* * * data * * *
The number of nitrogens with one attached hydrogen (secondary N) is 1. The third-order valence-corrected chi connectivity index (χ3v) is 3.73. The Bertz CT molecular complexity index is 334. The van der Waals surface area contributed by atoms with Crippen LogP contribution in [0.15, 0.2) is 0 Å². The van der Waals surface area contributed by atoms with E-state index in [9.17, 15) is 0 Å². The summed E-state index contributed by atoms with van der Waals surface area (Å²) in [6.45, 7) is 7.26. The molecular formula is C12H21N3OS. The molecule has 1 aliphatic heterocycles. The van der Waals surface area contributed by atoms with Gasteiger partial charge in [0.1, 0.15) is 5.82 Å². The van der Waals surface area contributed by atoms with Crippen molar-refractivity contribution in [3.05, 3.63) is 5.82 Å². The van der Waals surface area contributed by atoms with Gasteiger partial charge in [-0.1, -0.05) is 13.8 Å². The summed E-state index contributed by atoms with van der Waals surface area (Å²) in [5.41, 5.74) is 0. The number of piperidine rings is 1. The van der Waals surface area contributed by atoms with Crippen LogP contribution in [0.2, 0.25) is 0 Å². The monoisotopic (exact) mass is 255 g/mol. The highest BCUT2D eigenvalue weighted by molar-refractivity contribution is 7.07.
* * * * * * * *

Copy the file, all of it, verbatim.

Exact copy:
The number of nitrogens with one attached hydrogen (secondary N) is 1. The third-order valence-corrected chi connectivity index (χ3v) is 3.73. The Bertz CT molecular complexity index is 334. The van der Waals surface area contributed by atoms with Crippen LogP contribution in [0.15, 0.2) is 0 Å². The van der Waals surface area contributed by atoms with E-state index in [9.17, 15) is 0 Å². The summed E-state index contributed by atoms with van der Waals surface area (Å²) in [6.45, 7) is 7.26. The molecular formula is C12H21N3OS. The molecule has 1 aliphatic heterocycles. The van der Waals surface area contributed by atoms with Gasteiger partial charge in [0.1, 0.15) is 5.82 Å². The van der Waals surface area contributed by atoms with Crippen molar-refractivity contribution in [3.05, 3.63) is 5.82 Å². The van der Waals surface area contributed by atoms with Gasteiger partial charge in [-0.1, -0.05) is 13.8 Å². The summed E-state index contributed by atoms with van der Waals surface area (Å²) in [5.41, 5.74) is 0. The number of piperidine rings is 1. The van der Waals surface area contributed by atoms with Crippen LogP contribution in [0.2, 0.25) is 0 Å². The monoisotopic (exact) mass is 255 g/mol. The highest BCUT2D eigenvalue weighted by molar-refractivity contribution is 7.07.